Refusal to Fade: Inscribing Memory on the Historically Black Beaches of the Gullah Geechee Cultural Heritage Corridor

Author: ORCID icon
Rosner, Sam, School of Architecture, University of Virginia
Bohannon, CL, AR-Landscape Architecture; AR-Deans Office, University of Virginia

This thesis examines the trajectories of Seabreeze (Wilmington, NC), Atlantic Beach (Myrtle Beach, SC), and American Beach (Amelia Island, FL) - three historically Black beaches along the Gullah Geechee Cultural Heritage Corridor (GGCHC). It seeks to preserve these unique histories by designing landscapes that draw from historical forms and narratives while celebrating legacies of Black joy, prosperity, and community-building by attending to the ecological and social health of the beach. Historically, Black beaches are defined as coastal resort communities that were established during the Jim Crow era by Black entrepreneurs to provide waterfront leisure opportunities on a segregated shoreline. Beaches along the GGCHC are distinct because many families who established the resorts have long-standing claims to the land. Gullah people have been stewards and landowners along the Lowcountry South since the 18th century when their West African ancestors were enslaved and forced overseas to import their agricultural knowledge and develop the landscape into a vast network of rice plantations. The endurance of Gullah culture speaks to the strength and resiliency of a people who have emerged from enslavement to build sovereign communities centered around education and prosperity. Inspired by this legacy of sovereignty, my research challenges normative methods of marking and memorializing, seeking to center counter-narratives of Black prosperity and placemaking to encode memory in these fragile landscapes through an ecological restoration approach informed by community interviews, archival images, and oral histories.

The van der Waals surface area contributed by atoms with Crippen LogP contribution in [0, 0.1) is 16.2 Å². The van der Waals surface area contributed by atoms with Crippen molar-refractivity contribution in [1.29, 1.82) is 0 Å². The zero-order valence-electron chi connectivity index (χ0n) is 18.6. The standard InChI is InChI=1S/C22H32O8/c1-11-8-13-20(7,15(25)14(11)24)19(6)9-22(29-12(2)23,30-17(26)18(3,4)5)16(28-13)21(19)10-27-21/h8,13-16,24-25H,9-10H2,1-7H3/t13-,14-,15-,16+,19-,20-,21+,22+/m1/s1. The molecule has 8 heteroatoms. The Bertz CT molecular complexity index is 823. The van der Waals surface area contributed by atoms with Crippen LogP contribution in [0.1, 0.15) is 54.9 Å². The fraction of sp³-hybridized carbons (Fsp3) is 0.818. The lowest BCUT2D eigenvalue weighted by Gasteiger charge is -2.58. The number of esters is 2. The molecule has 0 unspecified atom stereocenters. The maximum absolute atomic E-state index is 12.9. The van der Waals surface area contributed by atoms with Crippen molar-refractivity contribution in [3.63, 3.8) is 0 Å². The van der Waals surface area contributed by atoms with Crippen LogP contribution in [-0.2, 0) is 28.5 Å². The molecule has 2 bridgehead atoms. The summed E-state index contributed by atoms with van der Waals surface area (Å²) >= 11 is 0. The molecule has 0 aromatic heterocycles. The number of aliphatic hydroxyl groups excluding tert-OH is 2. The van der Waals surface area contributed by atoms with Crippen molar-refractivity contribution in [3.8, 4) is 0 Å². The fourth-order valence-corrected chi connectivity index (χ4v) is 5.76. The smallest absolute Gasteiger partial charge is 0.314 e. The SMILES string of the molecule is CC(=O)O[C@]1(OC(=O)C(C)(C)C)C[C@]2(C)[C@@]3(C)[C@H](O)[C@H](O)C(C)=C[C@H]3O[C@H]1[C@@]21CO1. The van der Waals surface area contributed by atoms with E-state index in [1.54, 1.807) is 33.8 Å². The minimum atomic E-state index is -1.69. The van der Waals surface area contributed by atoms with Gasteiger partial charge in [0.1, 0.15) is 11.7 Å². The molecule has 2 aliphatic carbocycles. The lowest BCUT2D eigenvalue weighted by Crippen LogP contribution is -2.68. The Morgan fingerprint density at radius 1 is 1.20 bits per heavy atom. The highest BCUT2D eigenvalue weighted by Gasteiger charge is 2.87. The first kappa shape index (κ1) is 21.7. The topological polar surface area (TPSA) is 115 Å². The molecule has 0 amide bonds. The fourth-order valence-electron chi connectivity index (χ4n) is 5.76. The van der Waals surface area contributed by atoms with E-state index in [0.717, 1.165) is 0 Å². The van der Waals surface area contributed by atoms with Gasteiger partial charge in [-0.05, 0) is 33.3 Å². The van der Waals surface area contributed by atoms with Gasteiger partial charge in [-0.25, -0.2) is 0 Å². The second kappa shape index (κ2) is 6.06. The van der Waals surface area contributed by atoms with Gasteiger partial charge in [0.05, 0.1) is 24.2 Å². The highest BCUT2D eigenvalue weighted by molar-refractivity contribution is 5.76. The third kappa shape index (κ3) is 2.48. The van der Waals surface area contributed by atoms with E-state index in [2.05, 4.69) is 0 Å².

MLA (Master of Landscape Architecture)
African American recreation, Black narratives, Historic Preservation, Cultural landscapes, Historically Black Beaches, Gullah Geechee, Ecological Restoration, American history
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